When you have a manufacturing business on your hands, the hope is that business is humming along.
So, business is doing pretty well when you stop to look at it. That said is now the time to grow things?
Deciding to increase your business offerings, manpower or both, can be a tricky thing.
Move to fast to grow and you could find you do not have enough business to support such growth. But, move to slow and you could see your competition go by you.
With those possibilities in front of you, is it time to grow?
Your Product or Products Will Often Dictate Growing Needs
The kind of product or products you offer will often dictate your growth needs.
If you are in the seal industry and offer ISO 3601 o-rings or similar products, is there a growing demand for such? If there is, growing your business may well be the best option.
Such o-rings are for use in many different industries including aerospace and automotive.
In taking the time to see if growing your brand now makes the most sense, keep these factors in mind:
1. Demand – What is the demand for your product or products from other businesses? You can’t think growth without knowing how other businesses view your brand as key to their survival. When consumers take pause and do not buy as much, this can have an impact on some of the businesses you sell to. In turn, it can have a financial impact on your bottom dollar. On the reverse side, an uptick in consumer spending can mean more sales for both businesses you sell to and your brand. By having a good feel for the demand out there, you are less likely to put your company in a bad position.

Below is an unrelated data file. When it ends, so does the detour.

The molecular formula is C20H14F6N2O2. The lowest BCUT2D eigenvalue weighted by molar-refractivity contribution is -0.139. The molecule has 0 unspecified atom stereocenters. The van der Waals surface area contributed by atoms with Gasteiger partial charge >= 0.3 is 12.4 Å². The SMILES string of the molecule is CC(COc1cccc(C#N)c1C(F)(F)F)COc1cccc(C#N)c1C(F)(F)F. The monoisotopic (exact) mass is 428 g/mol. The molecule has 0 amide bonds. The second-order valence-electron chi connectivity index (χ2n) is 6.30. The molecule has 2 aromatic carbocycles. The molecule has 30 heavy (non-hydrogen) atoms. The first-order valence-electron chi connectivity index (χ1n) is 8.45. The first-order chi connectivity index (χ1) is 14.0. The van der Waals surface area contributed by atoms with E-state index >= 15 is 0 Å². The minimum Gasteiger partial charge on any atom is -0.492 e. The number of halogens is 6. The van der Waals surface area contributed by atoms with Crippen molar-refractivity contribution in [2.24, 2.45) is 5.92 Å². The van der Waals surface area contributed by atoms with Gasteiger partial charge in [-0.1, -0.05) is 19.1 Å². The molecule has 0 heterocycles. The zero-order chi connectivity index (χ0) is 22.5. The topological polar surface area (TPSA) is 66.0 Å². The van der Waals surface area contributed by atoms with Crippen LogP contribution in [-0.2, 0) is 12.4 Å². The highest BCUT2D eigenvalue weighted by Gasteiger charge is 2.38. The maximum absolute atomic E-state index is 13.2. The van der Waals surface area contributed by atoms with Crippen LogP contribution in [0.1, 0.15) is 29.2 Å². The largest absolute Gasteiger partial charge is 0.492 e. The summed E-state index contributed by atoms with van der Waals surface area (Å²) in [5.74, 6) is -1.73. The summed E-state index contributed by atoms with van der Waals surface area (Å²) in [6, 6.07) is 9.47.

2. Prospects – Always looking for more businesses to sell to should be one of your top priorities. That said this takes time and effort on your end. Make sure you have the needed resources to search for prospects. This can get accomplished in different ways through emails, phone calls and more. Of most importance, compile a buyer profile so you know who you might be selling to. Also know what their particular needs are from the products you have to offer.
3. Location – Last, growing your manufacturing business depends on actual physical room for growth. With that being the case, you have to be able to determine if there is ample room for your business to expand. As an example, if your business is in the heart of the city, you might have limits in growing your building. But, a manufacturing business in the suburbs or industrial park could make for growth. Look at not only the current building size, but the road or roads leading to it to transport your products.
In thinking of growing your manufacturing biz, will you make the right call if needed?